Auguste Toulmouche (1829 - 1890)
The Letter, 1867
Oil on canvas
21 x 15 inches
Signed and dated at lower left: A. Toulmouche 1867
Private collection, Massachusetts, thence by descent
Christies, New York
Private collection, Massachusetts
Born in Nantes, France, Auguste Toulmouche painted exquisitely detailed genre scenes of a specific type called costume painting. The term is an apt one, with a focus on the details of dress, fashion and accessories as much as on the heightened emotional tenor of the works. These paintings convey a decidedly romantic sensibility, and practically function as the entire chapter of a romance novel brought to life. Toulmouche was considered one of the finest artists in this style, and Emperor Napoleon III purchased one of his works, as did Empress Eugenie.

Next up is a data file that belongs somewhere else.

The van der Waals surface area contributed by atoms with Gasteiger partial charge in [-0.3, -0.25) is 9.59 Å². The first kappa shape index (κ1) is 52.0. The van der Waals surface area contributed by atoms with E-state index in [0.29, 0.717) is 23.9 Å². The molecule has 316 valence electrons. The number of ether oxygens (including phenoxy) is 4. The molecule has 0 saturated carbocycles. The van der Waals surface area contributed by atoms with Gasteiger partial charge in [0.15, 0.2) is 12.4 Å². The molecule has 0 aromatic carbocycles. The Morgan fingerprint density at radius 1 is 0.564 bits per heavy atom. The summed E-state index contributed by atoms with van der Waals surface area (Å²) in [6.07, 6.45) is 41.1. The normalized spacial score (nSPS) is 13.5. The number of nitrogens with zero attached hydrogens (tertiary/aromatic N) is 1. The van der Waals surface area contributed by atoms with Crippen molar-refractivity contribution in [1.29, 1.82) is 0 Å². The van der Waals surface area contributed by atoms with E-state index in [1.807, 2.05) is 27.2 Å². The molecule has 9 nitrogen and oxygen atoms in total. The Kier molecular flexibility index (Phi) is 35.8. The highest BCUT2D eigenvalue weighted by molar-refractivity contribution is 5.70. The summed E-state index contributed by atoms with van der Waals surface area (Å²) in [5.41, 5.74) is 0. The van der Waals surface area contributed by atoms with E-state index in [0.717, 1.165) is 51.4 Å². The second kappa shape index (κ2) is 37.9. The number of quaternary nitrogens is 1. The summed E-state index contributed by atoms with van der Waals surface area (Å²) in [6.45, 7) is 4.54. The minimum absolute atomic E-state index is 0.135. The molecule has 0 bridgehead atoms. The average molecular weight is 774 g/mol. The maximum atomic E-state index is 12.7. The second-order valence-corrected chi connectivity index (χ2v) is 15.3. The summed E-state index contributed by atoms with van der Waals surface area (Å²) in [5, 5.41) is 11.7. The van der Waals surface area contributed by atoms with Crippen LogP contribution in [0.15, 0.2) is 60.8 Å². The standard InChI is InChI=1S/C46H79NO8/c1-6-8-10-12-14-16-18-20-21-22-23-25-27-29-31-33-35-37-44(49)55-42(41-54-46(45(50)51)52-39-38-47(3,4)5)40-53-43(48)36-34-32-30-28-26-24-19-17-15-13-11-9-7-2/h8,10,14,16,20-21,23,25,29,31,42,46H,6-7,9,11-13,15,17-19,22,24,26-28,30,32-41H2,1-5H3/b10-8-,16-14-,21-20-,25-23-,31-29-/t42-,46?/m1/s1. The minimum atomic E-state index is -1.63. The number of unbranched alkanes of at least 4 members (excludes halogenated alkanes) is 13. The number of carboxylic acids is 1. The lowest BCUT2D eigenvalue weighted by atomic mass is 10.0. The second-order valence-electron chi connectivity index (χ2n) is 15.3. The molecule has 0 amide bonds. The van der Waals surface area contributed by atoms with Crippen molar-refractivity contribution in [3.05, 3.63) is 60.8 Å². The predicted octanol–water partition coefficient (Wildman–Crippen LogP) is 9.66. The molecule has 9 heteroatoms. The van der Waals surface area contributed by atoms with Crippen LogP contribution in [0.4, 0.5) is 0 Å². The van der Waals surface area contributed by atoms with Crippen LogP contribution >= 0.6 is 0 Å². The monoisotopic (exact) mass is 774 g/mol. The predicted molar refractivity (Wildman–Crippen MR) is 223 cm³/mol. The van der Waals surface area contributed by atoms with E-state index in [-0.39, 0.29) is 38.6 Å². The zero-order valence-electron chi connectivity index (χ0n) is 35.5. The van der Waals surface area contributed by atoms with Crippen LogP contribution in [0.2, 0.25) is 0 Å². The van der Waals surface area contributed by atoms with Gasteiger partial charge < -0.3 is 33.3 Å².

The Letter of 1867 depicts a lovely young lady seated at her ormolu-mounted desk, staring dreamily into the distance, the contents of the letter in her hand clearly in her thoughts. The viewer is invited to imagine just what those contents might be, though surely it is a love letter. In the tradition of costume painting, Toulmouche has brought to life the heavy silk of her fashionable dress, the gold mounts on her ladys desk, even the luster of the porcelain vase with lilies. It is a polished scene with deep romantic currents.
Toulmouche studied with the noted Academic artist Charles Gleyre (1806-1874), and exhibited regularly in the Paris Salons. In 1870, Toulmouche received the honor of Chevalier de la Legion d'honneur in 1870. His paintings are held in the Metropolitan Museum of Art in New York, in Saint Louis and in a number of museums in France, including Nates, Beziers and Beaufort.